What kind of campfire design improves match efficiency?

What kind of campfire design improves match efficiency?

There are many kinds of campfires, so what kind of campfire design can make them burn more efficiently. We will introduce several campfire design below:

  • Teepee

The teepee fire-build takes some patience to construct. First, the tinder is piled up in a compact heap. The smaller kindling is arranged around it, like the poles of a tipi. For added strength, it may be possible to lash some of the sticks together. A tripod lashing is quite difficult to execute with small sticks, so a clove hitch should suffice. Then the larger kindling is arranged above the smaller kindling, taking care not to collapse the tipi. A separate tipi as a shell around the first one may work better. Tipi fires are excellent for producing heat to keep people warm. The gases from the bottom quickly come to the top as you add more sticks.

  • Log cabin
A log cabin fire-build likewise begins with a tinder pile. The kindling is then stacked around it, as in the construction of a log cabin. The first two kindling sticks are laid parallel to each other, on opposite sides of the tinder pile. The second pair is laid on top of the first, at right angles to it, and also on opposite sides of the tinder. More kindling is added in the same manner. The smallest kindling is placed over the top of the assembly. Of all the fire-builds, the log cabin is the least vulnerable to premature collapse, but it is also inefficient because it makes the worst use of convection to ignite progressively larger pieces of fuel. However, these qualities make the log cabin an ideal cooking fire as it burns for a long period of time and can support cookware.
  • Hybrid
A hybrid fire combines the elements of both the tipi and the log cabin, creating an easily lit yet stable fire structure. The hybrid is made by first erecting a small tipi and then proceeding to construct a log cabin around it. This fire structure combines benefits of both fire types: the tipi allows the fire to ignite easily and the log cabin sustains the fire for a long time.
  • Cross-fire
A cross-fire is built by positioning two pieces of wood with the tinder in between. Once the fire is burning well, additional pieces of wood are placed on top in layers that alternate directions. This type of fire creates coal suitable for cooking.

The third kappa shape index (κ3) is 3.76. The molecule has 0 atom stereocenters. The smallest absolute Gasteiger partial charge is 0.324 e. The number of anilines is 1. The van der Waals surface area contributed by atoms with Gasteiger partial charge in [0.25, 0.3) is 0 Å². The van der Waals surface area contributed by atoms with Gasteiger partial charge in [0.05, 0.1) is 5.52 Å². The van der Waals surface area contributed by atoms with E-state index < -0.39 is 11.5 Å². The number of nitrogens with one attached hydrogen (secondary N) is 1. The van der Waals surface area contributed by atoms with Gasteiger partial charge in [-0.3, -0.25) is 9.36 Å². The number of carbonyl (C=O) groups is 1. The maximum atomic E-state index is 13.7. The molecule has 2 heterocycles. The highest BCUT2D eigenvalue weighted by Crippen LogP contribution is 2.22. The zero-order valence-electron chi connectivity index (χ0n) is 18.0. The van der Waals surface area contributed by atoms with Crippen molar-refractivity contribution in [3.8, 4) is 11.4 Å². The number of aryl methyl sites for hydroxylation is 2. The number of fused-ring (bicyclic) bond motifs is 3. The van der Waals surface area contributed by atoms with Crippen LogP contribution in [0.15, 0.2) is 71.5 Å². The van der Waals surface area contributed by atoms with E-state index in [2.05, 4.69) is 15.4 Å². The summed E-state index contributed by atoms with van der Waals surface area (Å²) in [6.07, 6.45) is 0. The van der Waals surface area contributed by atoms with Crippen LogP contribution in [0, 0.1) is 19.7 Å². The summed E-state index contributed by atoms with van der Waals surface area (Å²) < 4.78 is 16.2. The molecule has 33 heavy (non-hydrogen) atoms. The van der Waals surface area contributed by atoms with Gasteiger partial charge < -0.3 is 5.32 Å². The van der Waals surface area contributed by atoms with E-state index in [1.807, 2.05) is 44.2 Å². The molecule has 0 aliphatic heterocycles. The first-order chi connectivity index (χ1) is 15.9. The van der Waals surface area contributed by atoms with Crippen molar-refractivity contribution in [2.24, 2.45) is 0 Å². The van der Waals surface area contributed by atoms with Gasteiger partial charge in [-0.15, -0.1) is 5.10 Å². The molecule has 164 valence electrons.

• Lean-to
A lean-to fire-build starts with the same pile of tinder as the tipi fire-build. Then, a long, thick piece of kindling is driven into the ground at an angle, so that it overhangs the tinder pile. The smaller pieces of kindling are leaned against the big stick so that the tinder is enclosed between them. In an alternative method, a large piece of fuelwood or log can be placed on the ground next to the tinder pile. Then kindling is placed with one end propped up by the larger piece of fuelwood, and the other resting on the ground so that the kindling is leaning over the tinder pile. This method is useful in very high winds, as the piece of fuel wood acts as a windbreak.
  • Keyhole fire
A keyhole fire is made in a keyhole-shaped fire ring, and is used in cooking. The large round area is used to build fire to create coal. As coals develop, they are scraped into the rectangular area used for cooking.
  • Top lighter
A "top lighter" fire is built similar to a log cabin or pyre, but instead of the tinder and kindling being placed inside the cabin, it is placed in a tipi on top. The small tipi is lighted on top, and the coals eventually fall down into the log cabin. Outdoor youth organizations often build these fires for "council fires" or ceremonial fires. They burn predictably, and with some practice a builder can estimate how long they will last. They also do not throw off much heat, which isn't needed for a ceremonial fire. The fire burns from the top down, with the layer of hot coals and burning stubs igniting the next layer down.
  • Dakota smokeless pit fire
Dakota smokeless pit fire produces a low light signature, reduced smoke, and is easier to ignite under strong wind conditions. Two small holes are dug in the ground: one vertical for the firewood and the other slanted to the bottom of the first hole to provide a draft of air for nearly complete combustion. Optional are flat stones to partially cover the first hole and provide support for cookery, and a tree over the pits to disperse the smoke.